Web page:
Secure Arguments and Environment Variables Tutorial
Part 2: Determine the Hash Value of an existing Policy
To get more familiar with CAS policies, we determine the hash value of a policy. We need to know the hash value of a policy when we want to update a policy in an atomic manner, i.e., we can atomically read a policy, modify the policy, and then update the policy in one logical step. This is important in case multiple entities have the right to update a policy and a previous update cannot just be ignored.
In part 1, we assigned the hash value of the generated policy to environment variable
PREDECESSOR. If we keep this value, we can use this value to update the policy. If some other entity has the right to update the policy and has done so, we need to determine the new hash value. Also, in case we did not save the latest hash value, we have to be able to determine the hash value.
We show how to determine the hash value of a policy using three different ways.
- by reading the policy from CAS and then calculating the hash value, and
- by calculating the hash value based on the policy that we uploaded,
- by comparing our local policy with the policy that is stored in the CAS.
Depending on the context, you might use the variant that is most convenient for you.
Determine the hash by reading the policy
The SCONE CLI contains a command to print the hash of a policy. You can execute this as follows:
scone session read $SESSION > session_read.yaml
To determine the hash value of this policy, we can execute the following:
scone session calculate-hash session_read.yaml
This will print the same hash value as we seen above, i.e.,
Determine the hash with existing policy file
We can determine the hash value based on the policy that we uploaded to the CAS.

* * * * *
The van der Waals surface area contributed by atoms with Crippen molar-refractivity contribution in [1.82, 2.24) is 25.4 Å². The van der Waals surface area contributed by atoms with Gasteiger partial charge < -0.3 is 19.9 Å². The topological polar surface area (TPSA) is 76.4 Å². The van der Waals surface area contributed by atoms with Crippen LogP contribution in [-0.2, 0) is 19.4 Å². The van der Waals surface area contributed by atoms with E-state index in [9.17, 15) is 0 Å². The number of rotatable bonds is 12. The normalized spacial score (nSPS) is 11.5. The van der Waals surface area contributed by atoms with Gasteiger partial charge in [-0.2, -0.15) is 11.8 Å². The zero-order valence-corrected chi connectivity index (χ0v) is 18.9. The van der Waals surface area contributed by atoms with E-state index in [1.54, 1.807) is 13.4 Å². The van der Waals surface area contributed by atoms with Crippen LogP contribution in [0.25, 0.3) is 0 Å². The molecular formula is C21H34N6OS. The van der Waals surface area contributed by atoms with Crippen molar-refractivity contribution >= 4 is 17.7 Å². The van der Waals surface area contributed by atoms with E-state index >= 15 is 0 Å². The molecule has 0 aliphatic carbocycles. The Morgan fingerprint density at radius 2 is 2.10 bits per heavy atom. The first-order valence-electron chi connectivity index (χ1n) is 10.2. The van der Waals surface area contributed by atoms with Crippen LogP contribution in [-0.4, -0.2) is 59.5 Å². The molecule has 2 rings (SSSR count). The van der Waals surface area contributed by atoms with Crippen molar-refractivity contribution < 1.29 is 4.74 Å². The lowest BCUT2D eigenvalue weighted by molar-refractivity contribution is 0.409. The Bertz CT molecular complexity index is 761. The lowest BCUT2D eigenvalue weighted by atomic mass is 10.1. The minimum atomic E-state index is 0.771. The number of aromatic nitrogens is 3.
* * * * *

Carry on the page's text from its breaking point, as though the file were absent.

If we still have this policy in our filesystem we can use this file instead.
The hash value of a policy depends on how we uploaded / created the policy.
A simple call to
scone session calculate-hash will fail:
scone session calculate-hash session.yaml
Cannot calculate session hash! The session, explicitly or through the default access policy, references its creator. If not explicitly specified in the session, the creator is automatically assigned to the identity uploading the session. You may use --with-self-as-creator to pretend you created the session, or remove all creator references.
Since the SCONE CLI uploads a session with TLS by default, we can compute the session hash as follows:
scone session calculate-hash session.yaml --with-self-as-creator tls
Verifying a Policy
Another way to determine the session hash is to verify the session. In this case, we have a local copy of the policy in the filesystem and we connect to CAS to ensure that this is still the up-to-date policy, i.e., it has not been updated yet.
We can use the original policy stored in
session.yaml or the session that we read from CAS, i.e.,
scone session verify session.yaml
scone session verify session_read.yaml